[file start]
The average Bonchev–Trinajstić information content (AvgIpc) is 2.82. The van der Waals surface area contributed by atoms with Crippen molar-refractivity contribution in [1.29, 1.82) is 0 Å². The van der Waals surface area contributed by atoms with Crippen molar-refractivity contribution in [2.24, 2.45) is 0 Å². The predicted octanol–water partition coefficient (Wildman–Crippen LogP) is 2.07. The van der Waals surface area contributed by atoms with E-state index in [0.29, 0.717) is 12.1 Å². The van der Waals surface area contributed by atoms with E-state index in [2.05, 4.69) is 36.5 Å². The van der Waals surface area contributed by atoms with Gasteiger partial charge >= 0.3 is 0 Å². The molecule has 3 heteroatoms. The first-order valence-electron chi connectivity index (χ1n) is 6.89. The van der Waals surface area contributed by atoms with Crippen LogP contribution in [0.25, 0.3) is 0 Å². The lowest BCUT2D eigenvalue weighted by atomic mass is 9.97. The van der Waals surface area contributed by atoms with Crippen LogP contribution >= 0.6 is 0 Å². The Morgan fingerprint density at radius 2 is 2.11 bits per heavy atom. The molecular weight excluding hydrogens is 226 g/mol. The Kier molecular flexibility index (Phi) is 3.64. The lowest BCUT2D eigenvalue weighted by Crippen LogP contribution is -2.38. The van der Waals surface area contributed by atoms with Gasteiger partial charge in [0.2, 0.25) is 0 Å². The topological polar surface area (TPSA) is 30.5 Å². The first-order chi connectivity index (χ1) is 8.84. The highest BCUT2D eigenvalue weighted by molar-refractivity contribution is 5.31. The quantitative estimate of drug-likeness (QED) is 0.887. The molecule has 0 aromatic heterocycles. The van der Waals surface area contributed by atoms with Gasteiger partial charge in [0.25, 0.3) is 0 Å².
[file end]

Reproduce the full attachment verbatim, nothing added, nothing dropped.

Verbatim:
The average Bonchev–Trinajstić information content (AvgIpc) is 2.82. The van der Waals surface area contributed by atoms with Crippen molar-refractivity contribution in [1.29, 1.82) is 0 Å². The van der Waals surface area contributed by atoms with Crippen molar-refractivity contribution in [2.24, 2.45) is 0 Å². The predicted octanol–water partition coefficient (Wildman–Crippen LogP) is 2.07. The van der Waals surface area contributed by atoms with E-state index in [0.29, 0.717) is 12.1 Å². The van der Waals surface area contributed by atoms with E-state index in [2.05, 4.69) is 36.5 Å². The van der Waals surface area contributed by atoms with Gasteiger partial charge >= 0.3 is 0 Å². The molecule has 3 heteroatoms. The first-order valence-electron chi connectivity index (χ1n) is 6.89. The van der Waals surface area contributed by atoms with Crippen LogP contribution in [0.25, 0.3) is 0 Å². The lowest BCUT2D eigenvalue weighted by atomic mass is 9.97. The van der Waals surface area contributed by atoms with Crippen LogP contribution >= 0.6 is 0 Å². The Morgan fingerprint density at radius 2 is 2.11 bits per heavy atom. The molecular weight excluding hydrogens is 226 g/mol. The Kier molecular flexibility index (Phi) is 3.64. The lowest BCUT2D eigenvalue weighted by Crippen LogP contribution is -2.38. The van der Waals surface area contributed by atoms with Gasteiger partial charge in [0.2, 0.25) is 0 Å². The topological polar surface area (TPSA) is 30.5 Å². The first-order chi connectivity index (χ1) is 8.84. The highest BCUT2D eigenvalue weighted by molar-refractivity contribution is 5.31. The quantitative estimate of drug-likeness (QED) is 0.887. The molecule has 0 aromatic heterocycles. The van der Waals surface area contributed by atoms with Gasteiger partial charge in [0.25, 0.3) is 0 Å².